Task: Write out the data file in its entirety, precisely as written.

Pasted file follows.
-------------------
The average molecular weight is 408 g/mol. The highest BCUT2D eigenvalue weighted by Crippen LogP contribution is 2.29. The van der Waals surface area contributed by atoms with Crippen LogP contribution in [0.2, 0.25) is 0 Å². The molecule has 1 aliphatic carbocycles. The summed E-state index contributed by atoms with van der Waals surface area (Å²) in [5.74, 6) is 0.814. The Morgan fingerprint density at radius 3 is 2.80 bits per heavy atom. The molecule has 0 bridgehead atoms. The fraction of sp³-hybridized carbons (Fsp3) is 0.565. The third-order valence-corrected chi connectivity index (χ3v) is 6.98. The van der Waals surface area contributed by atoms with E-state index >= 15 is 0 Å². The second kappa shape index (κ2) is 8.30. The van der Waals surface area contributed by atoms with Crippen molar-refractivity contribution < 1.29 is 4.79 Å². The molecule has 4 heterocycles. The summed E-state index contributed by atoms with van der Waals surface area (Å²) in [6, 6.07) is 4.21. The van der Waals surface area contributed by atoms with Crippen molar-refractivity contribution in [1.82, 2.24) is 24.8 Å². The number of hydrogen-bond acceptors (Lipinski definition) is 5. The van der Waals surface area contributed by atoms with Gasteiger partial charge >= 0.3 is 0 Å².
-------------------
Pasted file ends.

The average molecular weight is 408 g/mol. The highest BCUT2D eigenvalue weighted by Crippen LogP contribution is 2.29. The van der Waals surface area contributed by atoms with Crippen LogP contribution in [0.2, 0.25) is 0 Å². The molecule has 1 aliphatic carbocycles. The summed E-state index contributed by atoms with van der Waals surface area (Å²) in [5.74, 6) is 0.814. The Morgan fingerprint density at radius 3 is 2.80 bits per heavy atom. The molecule has 0 bridgehead atoms. The fraction of sp³-hybridized carbons (Fsp3) is 0.565. The third-order valence-corrected chi connectivity index (χ3v) is 6.98. The van der Waals surface area contributed by atoms with E-state index >= 15 is 0 Å². The second kappa shape index (κ2) is 8.30. The van der Waals surface area contributed by atoms with Crippen molar-refractivity contribution < 1.29 is 4.79 Å². The molecule has 4 heterocycles. The summed E-state index contributed by atoms with van der Waals surface area (Å²) in [6, 6.07) is 4.21. The van der Waals surface area contributed by atoms with Crippen molar-refractivity contribution in [1.82, 2.24) is 24.8 Å². The number of hydrogen-bond acceptors (Lipinski definition) is 5. The van der Waals surface area contributed by atoms with Gasteiger partial charge >= 0.3 is 0 Å².